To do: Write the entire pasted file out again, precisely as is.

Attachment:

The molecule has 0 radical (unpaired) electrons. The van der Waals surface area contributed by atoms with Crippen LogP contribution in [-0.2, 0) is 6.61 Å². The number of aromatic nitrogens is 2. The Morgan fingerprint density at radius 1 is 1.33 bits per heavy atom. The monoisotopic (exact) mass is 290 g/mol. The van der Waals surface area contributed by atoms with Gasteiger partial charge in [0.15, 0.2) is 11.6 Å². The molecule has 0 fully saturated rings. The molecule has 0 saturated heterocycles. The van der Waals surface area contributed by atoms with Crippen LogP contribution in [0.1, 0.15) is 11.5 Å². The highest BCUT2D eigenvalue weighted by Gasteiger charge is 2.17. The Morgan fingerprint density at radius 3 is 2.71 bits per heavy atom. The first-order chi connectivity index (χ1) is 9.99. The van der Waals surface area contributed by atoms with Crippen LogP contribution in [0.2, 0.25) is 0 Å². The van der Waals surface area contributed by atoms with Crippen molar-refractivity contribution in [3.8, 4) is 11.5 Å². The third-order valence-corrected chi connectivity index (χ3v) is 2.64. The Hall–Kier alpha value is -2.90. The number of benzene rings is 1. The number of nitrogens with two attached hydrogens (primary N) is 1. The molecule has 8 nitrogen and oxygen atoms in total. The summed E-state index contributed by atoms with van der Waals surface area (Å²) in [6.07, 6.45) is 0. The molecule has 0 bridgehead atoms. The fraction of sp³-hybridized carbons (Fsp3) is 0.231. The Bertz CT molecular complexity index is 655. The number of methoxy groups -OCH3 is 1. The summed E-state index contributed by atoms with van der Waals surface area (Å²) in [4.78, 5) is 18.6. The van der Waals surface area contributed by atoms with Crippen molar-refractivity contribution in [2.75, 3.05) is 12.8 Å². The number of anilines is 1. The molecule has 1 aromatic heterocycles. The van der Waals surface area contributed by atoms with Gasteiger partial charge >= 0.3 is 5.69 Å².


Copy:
The molecule has 0 radical (unpaired) electrons. The van der Waals surface area contributed by atoms with Crippen LogP contribution in [-0.2, 0) is 6.61 Å². The number of aromatic nitrogens is 2. The Morgan fingerprint density at radius 1 is 1.33 bits per heavy atom. The monoisotopic (exact) mass is 290 g/mol. The van der Waals surface area contributed by atoms with Gasteiger partial charge in [0.15, 0.2) is 11.6 Å². The molecule has 0 fully saturated rings. The molecule has 0 saturated heterocycles. The van der Waals surface area contributed by atoms with Crippen LogP contribution in [0.1, 0.15) is 11.5 Å². The highest BCUT2D eigenvalue weighted by Gasteiger charge is 2.17. The Morgan fingerprint density at radius 3 is 2.71 bits per heavy atom. The first-order chi connectivity index (χ1) is 9.99. The van der Waals surface area contributed by atoms with Crippen LogP contribution in [0.2, 0.25) is 0 Å². The van der Waals surface area contributed by atoms with Crippen molar-refractivity contribution in [3.8, 4) is 11.5 Å². The third-order valence-corrected chi connectivity index (χ3v) is 2.64. The Hall–Kier alpha value is -2.90. The number of benzene rings is 1. The number of nitrogens with two attached hydrogens (primary N) is 1. The molecule has 8 nitrogen and oxygen atoms in total. The summed E-state index contributed by atoms with van der Waals surface area (Å²) in [6.07, 6.45) is 0. The molecule has 0 bridgehead atoms. The fraction of sp³-hybridized carbons (Fsp3) is 0.231. The Bertz CT molecular complexity index is 655. The number of methoxy groups -OCH3 is 1. The summed E-state index contributed by atoms with van der Waals surface area (Å²) in [4.78, 5) is 18.6. The van der Waals surface area contributed by atoms with Crippen molar-refractivity contribution in [2.75, 3.05) is 12.8 Å². The number of anilines is 1. The molecule has 1 aromatic heterocycles. The van der Waals surface area contributed by atoms with Gasteiger partial charge >= 0.3 is 5.69 Å².